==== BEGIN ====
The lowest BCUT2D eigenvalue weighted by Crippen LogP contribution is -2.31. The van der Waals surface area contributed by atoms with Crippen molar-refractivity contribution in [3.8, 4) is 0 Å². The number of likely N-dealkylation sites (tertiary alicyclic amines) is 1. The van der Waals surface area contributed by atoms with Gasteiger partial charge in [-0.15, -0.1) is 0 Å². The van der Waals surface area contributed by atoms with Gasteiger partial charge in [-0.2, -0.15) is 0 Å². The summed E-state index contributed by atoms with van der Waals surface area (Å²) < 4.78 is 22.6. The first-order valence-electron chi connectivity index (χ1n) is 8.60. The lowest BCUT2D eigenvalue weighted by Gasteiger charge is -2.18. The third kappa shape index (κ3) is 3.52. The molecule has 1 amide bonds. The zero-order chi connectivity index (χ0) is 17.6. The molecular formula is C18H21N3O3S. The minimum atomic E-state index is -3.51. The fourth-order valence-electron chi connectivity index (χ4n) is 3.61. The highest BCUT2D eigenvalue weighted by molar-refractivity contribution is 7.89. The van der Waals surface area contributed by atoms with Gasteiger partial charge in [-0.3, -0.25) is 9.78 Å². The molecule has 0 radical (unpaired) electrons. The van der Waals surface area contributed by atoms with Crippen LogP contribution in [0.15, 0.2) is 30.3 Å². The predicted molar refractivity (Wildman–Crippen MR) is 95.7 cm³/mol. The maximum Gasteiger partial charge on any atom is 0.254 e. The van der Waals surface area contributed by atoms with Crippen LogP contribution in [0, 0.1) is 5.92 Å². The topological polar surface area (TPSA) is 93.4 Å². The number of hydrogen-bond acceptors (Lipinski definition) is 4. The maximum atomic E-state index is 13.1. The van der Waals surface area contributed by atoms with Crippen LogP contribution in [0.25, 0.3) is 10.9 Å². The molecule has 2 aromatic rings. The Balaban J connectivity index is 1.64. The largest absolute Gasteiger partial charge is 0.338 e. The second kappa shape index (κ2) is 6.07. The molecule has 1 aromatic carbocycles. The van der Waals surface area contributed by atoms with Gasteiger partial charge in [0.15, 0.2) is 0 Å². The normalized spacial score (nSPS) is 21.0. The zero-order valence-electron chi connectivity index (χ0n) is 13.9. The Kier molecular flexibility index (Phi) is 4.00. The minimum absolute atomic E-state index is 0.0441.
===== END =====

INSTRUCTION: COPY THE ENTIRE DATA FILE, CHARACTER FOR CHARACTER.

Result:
The lowest BCUT2D eigenvalue weighted by Crippen LogP contribution is -2.31. The van der Waals surface area contributed by atoms with Crippen molar-refractivity contribution in [3.8, 4) is 0 Å². The number of likely N-dealkylation sites (tertiary alicyclic amines) is 1. The van der Waals surface area contributed by atoms with Gasteiger partial charge in [-0.15, -0.1) is 0 Å². The van der Waals surface area contributed by atoms with Gasteiger partial charge in [-0.2, -0.15) is 0 Å². The summed E-state index contributed by atoms with van der Waals surface area (Å²) < 4.78 is 22.6. The first-order valence-electron chi connectivity index (χ1n) is 8.60. The lowest BCUT2D eigenvalue weighted by Gasteiger charge is -2.18. The third kappa shape index (κ3) is 3.52. The molecule has 1 amide bonds. The zero-order chi connectivity index (χ0) is 17.6. The molecular formula is C18H21N3O3S. The minimum atomic E-state index is -3.51. The fourth-order valence-electron chi connectivity index (χ4n) is 3.61. The highest BCUT2D eigenvalue weighted by molar-refractivity contribution is 7.89. The van der Waals surface area contributed by atoms with Gasteiger partial charge in [-0.3, -0.25) is 9.78 Å². The molecule has 0 radical (unpaired) electrons. The van der Waals surface area contributed by atoms with Crippen LogP contribution in [0.15, 0.2) is 30.3 Å². The predicted molar refractivity (Wildman–Crippen MR) is 95.7 cm³/mol. The maximum Gasteiger partial charge on any atom is 0.254 e. The van der Waals surface area contributed by atoms with Crippen LogP contribution in [0, 0.1) is 5.92 Å². The topological polar surface area (TPSA) is 93.4 Å². The number of hydrogen-bond acceptors (Lipinski definition) is 4. The maximum atomic E-state index is 13.1. The van der Waals surface area contributed by atoms with Crippen LogP contribution in [0.25, 0.3) is 10.9 Å². The molecule has 2 aromatic rings. The Balaban J connectivity index is 1.64. The largest absolute Gasteiger partial charge is 0.338 e. The second kappa shape index (κ2) is 6.07. The molecule has 1 aromatic carbocycles. The van der Waals surface area contributed by atoms with Gasteiger partial charge in [0.15, 0.2) is 0 Å². The normalized spacial score (nSPS) is 21.0. The zero-order valence-electron chi connectivity index (χ0n) is 13.9. The Kier molecular flexibility index (Phi) is 4.00. The minimum absolute atomic E-state index is 0.0441.